hundreds of thousands of high-wage jobs, to have the biggest global tax 
cut in history, and to fulfill our two responsibilities--our 
responsibility to lead and remain engaged in the world and our 
responsibility to try to help the people here at home get ahead.  We 
need to get on with it and do it now.  Thank you very much.  



The Agreed Framework:  Advancing U.S. Interests With North Korea

Robert L. Gallucci, Ambassador-at-Large

Statement before the Senate Foreign Relations Committee, Subcommittee on 
East Asian and Pacific Affairs, Washington, DC, December 1, 1994

Mr. Chairman, I welcome this opportunity to discuss our efforts to 
resolve the North Korean nuclear issue.  This is a problem that 
developed over the last decade and that previous administrations have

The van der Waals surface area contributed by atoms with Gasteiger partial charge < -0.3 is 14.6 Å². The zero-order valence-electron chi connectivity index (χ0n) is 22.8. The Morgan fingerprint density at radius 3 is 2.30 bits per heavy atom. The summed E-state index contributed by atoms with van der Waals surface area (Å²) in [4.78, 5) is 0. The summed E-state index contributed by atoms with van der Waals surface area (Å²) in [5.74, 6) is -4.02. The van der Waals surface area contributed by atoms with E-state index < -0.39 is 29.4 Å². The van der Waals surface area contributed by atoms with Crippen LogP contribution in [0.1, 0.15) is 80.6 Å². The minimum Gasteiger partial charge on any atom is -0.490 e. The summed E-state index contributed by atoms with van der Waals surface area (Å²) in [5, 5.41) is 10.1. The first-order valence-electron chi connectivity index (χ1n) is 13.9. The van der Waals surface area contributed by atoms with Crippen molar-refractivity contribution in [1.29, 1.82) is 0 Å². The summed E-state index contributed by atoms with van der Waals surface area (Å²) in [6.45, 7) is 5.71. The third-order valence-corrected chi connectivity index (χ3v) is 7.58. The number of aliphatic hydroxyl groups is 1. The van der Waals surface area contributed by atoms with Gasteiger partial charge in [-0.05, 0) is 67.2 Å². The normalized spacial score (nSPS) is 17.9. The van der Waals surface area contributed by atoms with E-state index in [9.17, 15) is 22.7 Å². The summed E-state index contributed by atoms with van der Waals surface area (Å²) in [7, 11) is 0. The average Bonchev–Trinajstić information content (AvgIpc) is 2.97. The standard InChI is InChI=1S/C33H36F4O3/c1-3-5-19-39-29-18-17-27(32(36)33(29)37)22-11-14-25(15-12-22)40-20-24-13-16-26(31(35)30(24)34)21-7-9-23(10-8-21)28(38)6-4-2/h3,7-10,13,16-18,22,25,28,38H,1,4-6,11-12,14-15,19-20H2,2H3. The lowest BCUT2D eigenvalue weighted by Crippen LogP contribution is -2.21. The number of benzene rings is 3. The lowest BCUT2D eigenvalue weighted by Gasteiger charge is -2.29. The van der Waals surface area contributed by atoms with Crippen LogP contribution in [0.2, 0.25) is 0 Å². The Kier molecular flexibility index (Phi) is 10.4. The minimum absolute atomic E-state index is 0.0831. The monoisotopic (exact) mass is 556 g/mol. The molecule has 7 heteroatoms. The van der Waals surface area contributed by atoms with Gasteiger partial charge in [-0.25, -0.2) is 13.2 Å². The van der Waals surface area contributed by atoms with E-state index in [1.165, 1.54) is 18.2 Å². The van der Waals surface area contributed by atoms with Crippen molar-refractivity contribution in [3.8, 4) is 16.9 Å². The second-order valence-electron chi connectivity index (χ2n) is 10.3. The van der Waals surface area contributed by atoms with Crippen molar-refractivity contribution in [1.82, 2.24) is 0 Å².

worked to resolve.

I have been intimately involved in this issue since June 1993 when the 
Clinton Administration began bilateral discussions with the Democratic 
People's Republic of Korea (DPRK) in New York.  After on again, off 
again negotiations over the next 15 months, we concluded the October 21, 
1994 U.S.-DPRK Agreed Framework in Geneva.  That document represents an 
important step toward resolving our differences with the DPRK.

Today, I would like to discuss: 

1.  The contents of the Agreed Framework and, particularly, what it 

2.  Why we, and our close allies in Asia, believe the Agreed Framework 
is an important step in the right direction; and

3.  Steps both sides have taken to begin implementation of the framework 
since it was concluded on October 21.

DPRK Obligations Under the Agreed Framework

Our goal has been to head off the potential threat posed by North 
Korea's nuclear program.  To do so, we have formulated an approach to